Methodology: U.S. News reviewed hundreds of credit cards to identify those that offer 5% cash back, based on factors including rewards earning rate, rotating bonus categories, bonus spending limits, sign-up bonuses and annual fees.

How Can 5% Cash Back Cards Offer More?

With 5% cash back credit cards, you have the opportunity to earn cash back on qualifying purchases at a rate that’s higher than the typical 1% to 2% cash back. You can usually earn 5% cash back on rotating bonus categories, your choice of categories, dedicated year-round categories or all purchases with a particular retailer. You’re not likely to find a card that offers 5% cash back on purchases in all categories.

Do 5% Cash Back Cards Have Limits?

Five percent cash back is a great rewards earning level. But it’s not without limits.

“These cards almost always come with a catch,” says Chelsea Hudson, senior public relations officer and personal finance expert at rebates website “From not offering 5% cash back across the board to caps on how much of your spending can qualify for the 5% rewards, research is key to maximize how much money you earn for every dollar you spend.”

Most cards with rotating cash back categories require that you activate the bonus rewards each quarter. Otherwise, you’ll just earn at the regular rate, usually 1% cash back. Activating is simple enough. You can do it when you log in to check your account or pay your bill.

More importantly, these cards may not offer unlimited earning on 5% bonus categories. It’s common to see a limit of 5% cash back on up to $1,500 in bonus category purchases each quarter. That’s a limit of $300 in 5% bonus cash back each year.

Although you’re often limited on how much you can earn at 5% cash back, most of these cards offer unlimited 1% cash back on purchases that aren’t in a bonus category or that exceed the quarterly bonus limit. Let’s say you spend $3,000 on dining annually. If that’s spread out evenly throughout the year and one quarter has a 5% cash back bonus, you’ll earn $37.50 cash back in the bonus quarter and $7.50 for each of the other three quarters. That’s $60 cash back on dining annually.

Cards with a quarterly limit on 5% cash back purchases may not be a good choice for a card that you use for most purchases year-round. Other cards can offer higher flat rates on cash back, up to 2%.

However, there are 5% cash back cards that don’t impose a limit on how much you can earn and don’t require activation of bonus rewards each quarter. For example, the Amazon Rewards Visa Signature Card earns 5% back on qualifying purchases year-round with no limit on earnings. But 5% earning is only available to cardholders with a paid Amazon Prime membership.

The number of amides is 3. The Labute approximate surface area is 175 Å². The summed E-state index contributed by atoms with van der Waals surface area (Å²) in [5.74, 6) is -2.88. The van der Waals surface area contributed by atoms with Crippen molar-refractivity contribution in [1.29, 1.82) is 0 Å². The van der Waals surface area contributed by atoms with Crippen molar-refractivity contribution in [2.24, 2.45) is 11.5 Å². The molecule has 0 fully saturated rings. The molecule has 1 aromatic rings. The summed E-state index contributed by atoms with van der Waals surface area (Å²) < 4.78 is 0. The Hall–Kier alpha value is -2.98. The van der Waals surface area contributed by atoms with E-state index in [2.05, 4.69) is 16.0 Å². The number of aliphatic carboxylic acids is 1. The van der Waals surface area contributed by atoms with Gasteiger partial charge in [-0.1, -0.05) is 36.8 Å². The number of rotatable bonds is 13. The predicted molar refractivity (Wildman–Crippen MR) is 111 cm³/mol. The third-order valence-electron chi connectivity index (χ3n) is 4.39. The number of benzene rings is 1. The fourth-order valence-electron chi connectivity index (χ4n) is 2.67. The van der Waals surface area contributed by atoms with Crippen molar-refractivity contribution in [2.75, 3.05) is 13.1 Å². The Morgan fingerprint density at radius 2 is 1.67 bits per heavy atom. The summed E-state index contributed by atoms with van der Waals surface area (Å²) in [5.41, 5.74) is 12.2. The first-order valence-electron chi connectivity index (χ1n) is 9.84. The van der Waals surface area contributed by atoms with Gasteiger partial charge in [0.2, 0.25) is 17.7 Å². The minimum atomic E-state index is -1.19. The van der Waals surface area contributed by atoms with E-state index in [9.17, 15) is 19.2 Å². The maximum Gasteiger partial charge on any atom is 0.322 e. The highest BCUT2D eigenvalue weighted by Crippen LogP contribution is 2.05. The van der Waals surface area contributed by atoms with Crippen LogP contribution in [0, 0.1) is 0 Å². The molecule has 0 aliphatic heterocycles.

How Can You Maximize the Value of 5% Cash Back Cards?

Cards that offer 5% cash back with rotating bonus categories can be a good choice when your purchases line up with quarterly bonus categories – but not necessarily for purchases that don’t qualify for the higher cash back rate.

Research bonus categories and plan out your purchases accordingly when using rotating 5% cash back cards, Hudson says. If you know your card’s rotating cash back calendar for the year, or at least the upcoming quarter, plan purchases so that they align with the card’s bonus categories, especially if they are purchases you plan to make at some point in the year anyway.

When choosing a new 5% cash back credit card, look ahead at the cash back calendar, if possible, and compare it with your spending. It’s a good idea to look at past calendars to get an idea of which categories might be offered in the future, too.

A popular strategy for 5% cash back cards is to use them exclusively for purchases that qualify for 5% cash back, pairing them with another card that earns a 1.5% to 2% flat cash back rate on purchases that don’t qualify for the 5% rate.

“I would advise against using only your 5% card for all purchases,” Brackenbury says. “It will limit the amount of rewards you can earn for all of your spending.”

It can get complicated trying to keep up with which cards earn 5% cash back on which purchases throughout the year. Brackenbury recommends communicating with other cardholders in your household to make sure they know which purchases to use the card for.

How Should You Use a 5% Cash Back Card?

As with any credit card, you should use a 5% cash back card with caution. Be aware of the card’s limitations, and manage your account responsibly to avoid paying more in interest and fees than you earn in rewards.

“Be sure to read the terms and conditions closely to understand where rewards can and cannot be earned,” Brackenbury says. For example, your card may earn 5% cash back at grocery stores, but not if you’re buying groceries at Walmart or Target.

Brackenbury recommends staying up-to-date with categories by reviewing your account online and reading emails from your card provider.

And don’t give in to excessive spending just because you’re earning 5% cash back. If you carry a balance, you can expect to pay an annual percentage rate of about 17% to 24%, which far outweighs the value of 5% cash back rewards.

If your card has a $1,500 quarterly limit on bonus spending, the most bonus cash back you can earn in the quarter is $75. That’s valuable – but not worth straining your budget over. The best strategy for using 5% cash back cards is to make the most of bonus rewards on purchases you’d make anyway and nothing more.


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